Supporting high-res devices

I’m participating in Aquent’s Summer of Learning, taught by Jim Webb. The latest class, Looking Sharp on High-Res Displays, was a winner.

What I learned

Basically, you don’t have to worry about anything but images for high res: fonts, CSS elements, and layout all work without any changes.

  • For high res background images, you want two images: one will be the size of your display area (e.g., 175px high and 100px wide for a display area of 175px by 100px); the second will be twice the pixel height and width of your display area, e.g., 350px by 200px. Best practice: add @2x to the end of the file name for the second image, e.g., my_image.png and my_image@2x.png. Then add some media savvy CSS (see my class notes) to serve up the right image to the right device.
  • For foreground images, you can take one of two routes:
    1. Provide one high-res image for all displays. (The image should be twice the pixel height and width of your display area but you should specify that it’s the height and width of the area, e.g., an image that’s 350px by 200px should have a style=”height: 175px; width: 100px;”.) You may be able to compensate for the added dimensions by using a lower quality compression setting.
    2. Create a a normal image and a high res image and use JavaScript, e.g., retina.js, to serve up the right image to the right device.

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Weighing the value of semantic markup

I’ve been working to sharpen and add to my skill set and am participating in Aquent’s Summer of Learning, which focuses on HTML5.

The book used for self-study is HTML5 & CSS3 Visual QuickStartGuide by Elizabeth Castro and Bruce Hyslop. It really has me thinking about semantic markup, that is, using HTML elements, attributes, and values and ARIA roles to describe the meaning of the content. HTML5 introduces new container elements like header, footer, nav, article, and section that give information about the content based on the element name. ARIA roles (e.g., navigation, main, complementary) provide similar information targeted to assistive technologies like screen readers. Microformats such as hCalendar tell user agents that the strings within the HTML tags represent specific information such as a calendar event.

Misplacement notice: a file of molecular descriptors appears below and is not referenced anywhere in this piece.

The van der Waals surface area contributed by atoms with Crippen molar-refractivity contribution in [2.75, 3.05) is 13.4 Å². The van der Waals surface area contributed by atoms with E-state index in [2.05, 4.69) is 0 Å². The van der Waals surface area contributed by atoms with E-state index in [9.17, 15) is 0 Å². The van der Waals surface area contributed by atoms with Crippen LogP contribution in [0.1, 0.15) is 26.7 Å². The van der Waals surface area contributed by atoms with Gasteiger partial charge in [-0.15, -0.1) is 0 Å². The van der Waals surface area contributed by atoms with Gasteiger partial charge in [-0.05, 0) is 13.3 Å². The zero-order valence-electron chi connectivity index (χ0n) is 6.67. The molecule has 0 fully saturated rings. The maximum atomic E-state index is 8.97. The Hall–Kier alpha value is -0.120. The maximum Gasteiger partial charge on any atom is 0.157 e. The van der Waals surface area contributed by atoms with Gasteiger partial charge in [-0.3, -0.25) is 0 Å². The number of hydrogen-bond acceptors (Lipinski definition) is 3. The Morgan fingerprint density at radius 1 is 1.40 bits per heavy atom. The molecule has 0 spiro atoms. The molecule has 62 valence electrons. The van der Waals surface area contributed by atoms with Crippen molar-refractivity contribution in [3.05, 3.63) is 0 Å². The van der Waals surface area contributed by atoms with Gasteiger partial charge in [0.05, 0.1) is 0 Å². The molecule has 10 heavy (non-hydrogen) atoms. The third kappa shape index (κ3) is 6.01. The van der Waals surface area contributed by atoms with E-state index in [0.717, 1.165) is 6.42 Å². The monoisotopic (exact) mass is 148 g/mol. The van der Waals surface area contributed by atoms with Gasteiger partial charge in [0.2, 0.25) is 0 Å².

Of course, site users don’t typically view a page’s source to see the markup. Not one in a thousand will know if you followed best practices and used the element i to place italics around a book title, the element em to indicate that a word or phrase is being emphasized, and the address element for the author’s contact information — all these will appear as italics unless you tweak the CSS to give them a different appearance. Users won’t know if you wrap the publication date in the new time element using the pubdate and datetime attributes. (Browsers are supposed to display text based on datetime‘s value but support for this is lacking.)

So, what’s the payoff?

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